Memorial Day approaches and TV approaches the day in its own way, too. But one particularly worthy effort in fact began last week - "Coming Back with Wes Moore," a PBS three-parter that returns Tuesday night (WNET/13, 8).
There's much to admire about this film, but Moore's specific take on veterans returning from the battlefield and re-assimilating is as good as any place to start: His approach is both prescriptive and forward-looking. The stories of the men and women he tells here are really only just beginning, but they are stories, and their protagonists appear to be very much in charge of the outcome.
Last week's opener was "Coming Back," tonight is "Fitting In," and next week is "Moving Forward." If you are a veteran or know a veteran, these are well-worth a look.
I spoke with Moore last week about his series; an edited version of our chat follows.
And speaking of stories, he's a particularly interesting one - a Baltimore native, he became a Rhodes scholar, served as an Army Captain captain with the 1st Brigade of the 82nd Airborne Division (in 2005-06), returned stateside to a business career, became a best-selling author, and...is now host of "Beyond Belief" with OWN.
What are some of the issues you are trying to highlight in "Coming Back?"
"That whether or not people have transition challenges or don't has nothing to do with your level of education or even the kind experience you may have had - you may have had multiple combat tours or none, you don't come back as the same person. I was fortunate - I had a supportive family that was anxious to welcome me home back and a job waiting for me, but even with that, I still had transition issues...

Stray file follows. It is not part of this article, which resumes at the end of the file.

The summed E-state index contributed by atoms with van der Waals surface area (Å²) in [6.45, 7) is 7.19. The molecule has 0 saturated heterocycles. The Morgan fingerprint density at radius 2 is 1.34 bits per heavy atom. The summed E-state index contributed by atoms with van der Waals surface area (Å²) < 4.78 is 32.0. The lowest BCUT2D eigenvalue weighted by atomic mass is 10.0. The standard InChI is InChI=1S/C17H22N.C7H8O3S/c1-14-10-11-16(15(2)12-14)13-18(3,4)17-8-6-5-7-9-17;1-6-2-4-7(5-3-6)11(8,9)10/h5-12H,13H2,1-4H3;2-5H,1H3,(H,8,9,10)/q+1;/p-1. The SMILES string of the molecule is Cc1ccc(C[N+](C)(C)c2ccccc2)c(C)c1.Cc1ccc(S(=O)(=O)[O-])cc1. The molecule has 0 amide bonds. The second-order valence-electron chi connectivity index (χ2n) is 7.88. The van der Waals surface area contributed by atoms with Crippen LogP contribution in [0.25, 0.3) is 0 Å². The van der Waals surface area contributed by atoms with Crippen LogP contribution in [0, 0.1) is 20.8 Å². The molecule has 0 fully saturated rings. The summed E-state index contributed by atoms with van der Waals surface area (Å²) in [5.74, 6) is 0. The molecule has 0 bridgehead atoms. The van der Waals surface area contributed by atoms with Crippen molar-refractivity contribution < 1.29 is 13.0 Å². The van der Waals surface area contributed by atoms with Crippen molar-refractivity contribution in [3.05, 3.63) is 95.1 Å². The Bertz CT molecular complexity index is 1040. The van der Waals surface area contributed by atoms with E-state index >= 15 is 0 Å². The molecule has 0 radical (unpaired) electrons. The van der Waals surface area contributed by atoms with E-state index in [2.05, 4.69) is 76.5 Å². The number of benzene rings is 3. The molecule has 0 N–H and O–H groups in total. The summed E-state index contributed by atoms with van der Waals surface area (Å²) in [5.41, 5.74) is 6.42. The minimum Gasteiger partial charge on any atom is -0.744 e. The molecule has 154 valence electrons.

How did you choose the people you ultimately profiled?
"We looked for two main things - were they willing to be transparent? What we didn't want was for people to come back to us and say, you can look at this aspect of my life but not at that one. We wanted people who wanted to be honest about their transition, and who wanted to see the good with the bad..."
Depression - and obviously in a few instances you cite, even suicide - seems to be especially haunting and pervasive part of the re-entry process - why?
"A few things are going on, and understanding that when you come home, you want things to return to normal, to the way they were, but people have to understand that's not going to happen. You've changed. Everything about your situation has changed. It's not so simple to say that everything will return back to normal...Plus, there's a level of urgency about everything we do. For those who had been in combat situations, threw had actually even been a chemical component to their experience - a shot of dopamine - and when we get home we find other ways of dealing with that and in some ways, those aren't helpful or safe. This is where vets need to find new missions and things to focus on..
Obviously there's been a great deal in the news lately about the massive problems besetting the Veterans Administration and veterans - treatment delays and so on. How has the VA handled these massive problems?
"I think they've been doing the best they can, and they are amazingly overwhelmed. No one expected these wars to last thing long and no one expected the level of damage [to vets] that has happened with these wars...
What's next for you in terms of this kind of programming?
"The goal for me was not to do just a television show but to participate in a much deeper conversation to make sure that we're thinking about these things, and to realize that for veterans this is an all-encompassing effort that will go on five, ten, fifteen, even twenty years from now when many will just be turning forty-five."